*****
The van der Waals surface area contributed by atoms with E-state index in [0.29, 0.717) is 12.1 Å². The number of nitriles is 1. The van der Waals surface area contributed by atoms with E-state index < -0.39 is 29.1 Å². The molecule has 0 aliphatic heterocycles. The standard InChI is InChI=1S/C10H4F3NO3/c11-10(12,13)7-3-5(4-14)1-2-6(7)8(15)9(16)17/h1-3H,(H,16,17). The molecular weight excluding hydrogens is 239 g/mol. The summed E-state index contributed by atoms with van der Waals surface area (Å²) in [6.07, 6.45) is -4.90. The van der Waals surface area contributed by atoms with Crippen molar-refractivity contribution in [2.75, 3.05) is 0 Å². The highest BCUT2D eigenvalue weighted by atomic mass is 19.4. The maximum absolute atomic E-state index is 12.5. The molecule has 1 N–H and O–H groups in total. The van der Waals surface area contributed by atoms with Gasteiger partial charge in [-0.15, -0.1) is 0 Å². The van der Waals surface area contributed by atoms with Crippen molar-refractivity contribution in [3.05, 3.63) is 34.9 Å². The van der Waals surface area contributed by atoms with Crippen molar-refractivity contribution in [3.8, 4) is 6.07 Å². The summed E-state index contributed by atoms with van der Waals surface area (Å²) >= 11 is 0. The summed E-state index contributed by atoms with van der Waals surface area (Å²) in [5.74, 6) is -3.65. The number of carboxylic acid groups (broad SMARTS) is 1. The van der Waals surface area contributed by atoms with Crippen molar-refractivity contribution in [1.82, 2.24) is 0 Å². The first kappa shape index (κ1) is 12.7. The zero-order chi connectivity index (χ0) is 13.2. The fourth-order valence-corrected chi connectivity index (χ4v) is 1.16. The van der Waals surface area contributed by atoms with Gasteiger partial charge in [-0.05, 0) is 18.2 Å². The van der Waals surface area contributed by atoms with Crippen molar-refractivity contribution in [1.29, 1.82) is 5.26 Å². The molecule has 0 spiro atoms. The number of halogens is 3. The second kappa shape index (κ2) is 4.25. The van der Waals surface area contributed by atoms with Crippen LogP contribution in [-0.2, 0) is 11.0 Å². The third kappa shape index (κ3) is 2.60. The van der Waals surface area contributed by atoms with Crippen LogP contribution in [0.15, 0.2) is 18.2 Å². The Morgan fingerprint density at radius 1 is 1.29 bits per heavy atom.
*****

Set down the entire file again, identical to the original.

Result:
The van der Waals surface area contributed by atoms with E-state index in [0.29, 0.717) is 12.1 Å². The number of nitriles is 1. The van der Waals surface area contributed by atoms with E-state index < -0.39 is 29.1 Å². The molecule has 0 aliphatic heterocycles. The standard InChI is InChI=1S/C10H4F3NO3/c11-10(12,13)7-3-5(4-14)1-2-6(7)8(15)9(16)17/h1-3H,(H,16,17). The molecular weight excluding hydrogens is 239 g/mol. The summed E-state index contributed by atoms with van der Waals surface area (Å²) in [6.07, 6.45) is -4.90. The van der Waals surface area contributed by atoms with Crippen molar-refractivity contribution in [2.75, 3.05) is 0 Å². The highest BCUT2D eigenvalue weighted by atomic mass is 19.4. The maximum absolute atomic E-state index is 12.5. The molecule has 1 N–H and O–H groups in total. The van der Waals surface area contributed by atoms with Gasteiger partial charge in [-0.15, -0.1) is 0 Å². The van der Waals surface area contributed by atoms with Crippen molar-refractivity contribution in [3.05, 3.63) is 34.9 Å². The van der Waals surface area contributed by atoms with Crippen molar-refractivity contribution in [3.8, 4) is 6.07 Å². The summed E-state index contributed by atoms with van der Waals surface area (Å²) >= 11 is 0. The summed E-state index contributed by atoms with van der Waals surface area (Å²) in [5.74, 6) is -3.65. The number of carboxylic acid groups (broad SMARTS) is 1. The van der Waals surface area contributed by atoms with Crippen molar-refractivity contribution in [1.82, 2.24) is 0 Å². The first kappa shape index (κ1) is 12.7. The zero-order chi connectivity index (χ0) is 13.2. The fourth-order valence-corrected chi connectivity index (χ4v) is 1.16. The van der Waals surface area contributed by atoms with Gasteiger partial charge in [-0.05, 0) is 18.2 Å². The van der Waals surface area contributed by atoms with Crippen molar-refractivity contribution in [1.29, 1.82) is 5.26 Å². The molecule has 0 spiro atoms. The number of halogens is 3. The second kappa shape index (κ2) is 4.25. The van der Waals surface area contributed by atoms with Crippen LogP contribution in [-0.2, 0) is 11.0 Å². The third kappa shape index (κ3) is 2.60. The van der Waals surface area contributed by atoms with Crippen LogP contribution in [0.15, 0.2) is 18.2 Å². The Morgan fingerprint density at radius 1 is 1.29 bits per heavy atom.